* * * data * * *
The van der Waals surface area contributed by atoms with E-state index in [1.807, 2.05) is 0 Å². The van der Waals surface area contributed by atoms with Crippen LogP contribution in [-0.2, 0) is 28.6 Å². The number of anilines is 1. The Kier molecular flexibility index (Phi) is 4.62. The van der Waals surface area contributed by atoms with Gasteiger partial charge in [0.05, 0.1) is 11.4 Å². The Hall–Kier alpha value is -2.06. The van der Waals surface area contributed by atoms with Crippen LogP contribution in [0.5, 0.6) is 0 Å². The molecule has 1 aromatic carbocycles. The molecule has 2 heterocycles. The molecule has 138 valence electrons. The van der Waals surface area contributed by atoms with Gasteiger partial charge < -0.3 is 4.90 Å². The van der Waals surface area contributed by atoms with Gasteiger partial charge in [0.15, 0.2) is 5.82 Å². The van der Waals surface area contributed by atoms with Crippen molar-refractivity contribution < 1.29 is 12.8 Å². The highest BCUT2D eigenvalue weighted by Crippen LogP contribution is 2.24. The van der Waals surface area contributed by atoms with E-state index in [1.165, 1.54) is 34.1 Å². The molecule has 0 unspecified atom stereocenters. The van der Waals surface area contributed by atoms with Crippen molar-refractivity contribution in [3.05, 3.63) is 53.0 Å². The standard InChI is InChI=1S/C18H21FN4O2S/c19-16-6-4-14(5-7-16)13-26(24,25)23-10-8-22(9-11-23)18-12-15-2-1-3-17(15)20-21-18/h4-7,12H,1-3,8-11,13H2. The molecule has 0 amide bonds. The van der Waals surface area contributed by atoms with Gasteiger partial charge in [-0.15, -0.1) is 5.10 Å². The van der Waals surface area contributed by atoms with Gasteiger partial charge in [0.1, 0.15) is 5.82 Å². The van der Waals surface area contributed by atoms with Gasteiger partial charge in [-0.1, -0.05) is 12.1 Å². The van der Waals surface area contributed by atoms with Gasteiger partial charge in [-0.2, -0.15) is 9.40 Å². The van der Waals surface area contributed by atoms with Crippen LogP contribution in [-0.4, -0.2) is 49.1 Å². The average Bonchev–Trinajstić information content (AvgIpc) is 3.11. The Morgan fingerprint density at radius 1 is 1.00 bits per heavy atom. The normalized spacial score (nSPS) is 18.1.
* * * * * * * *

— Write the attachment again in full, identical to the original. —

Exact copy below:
The van der Waals surface area contributed by atoms with E-state index in [1.807, 2.05) is 0 Å². The van der Waals surface area contributed by atoms with Crippen LogP contribution in [-0.2, 0) is 28.6 Å². The number of anilines is 1. The Kier molecular flexibility index (Phi) is 4.62. The van der Waals surface area contributed by atoms with Gasteiger partial charge in [0.05, 0.1) is 11.4 Å². The Hall–Kier alpha value is -2.06. The van der Waals surface area contributed by atoms with Crippen LogP contribution in [0.5, 0.6) is 0 Å². The molecule has 1 aromatic carbocycles. The molecule has 2 heterocycles. The molecule has 138 valence electrons. The van der Waals surface area contributed by atoms with Gasteiger partial charge < -0.3 is 4.90 Å². The van der Waals surface area contributed by atoms with Gasteiger partial charge in [0.15, 0.2) is 5.82 Å². The van der Waals surface area contributed by atoms with Crippen molar-refractivity contribution < 1.29 is 12.8 Å². The highest BCUT2D eigenvalue weighted by Crippen LogP contribution is 2.24. The van der Waals surface area contributed by atoms with E-state index in [1.165, 1.54) is 34.1 Å². The molecule has 0 unspecified atom stereocenters. The van der Waals surface area contributed by atoms with Crippen molar-refractivity contribution in [3.05, 3.63) is 53.0 Å². The standard InChI is InChI=1S/C18H21FN4O2S/c19-16-6-4-14(5-7-16)13-26(24,25)23-10-8-22(9-11-23)18-12-15-2-1-3-17(15)20-21-18/h4-7,12H,1-3,8-11,13H2. The molecule has 0 amide bonds. The van der Waals surface area contributed by atoms with Gasteiger partial charge in [-0.15, -0.1) is 5.10 Å². The van der Waals surface area contributed by atoms with Gasteiger partial charge in [0.1, 0.15) is 5.82 Å². The van der Waals surface area contributed by atoms with Gasteiger partial charge in [-0.1, -0.05) is 12.1 Å². The van der Waals surface area contributed by atoms with Gasteiger partial charge in [-0.2, -0.15) is 9.40 Å². The van der Waals surface area contributed by atoms with Crippen LogP contribution in [-0.4, -0.2) is 49.1 Å². The average Bonchev–Trinajstić information content (AvgIpc) is 3.11. The Morgan fingerprint density at radius 1 is 1.00 bits per heavy atom. The normalized spacial score (nSPS) is 18.1.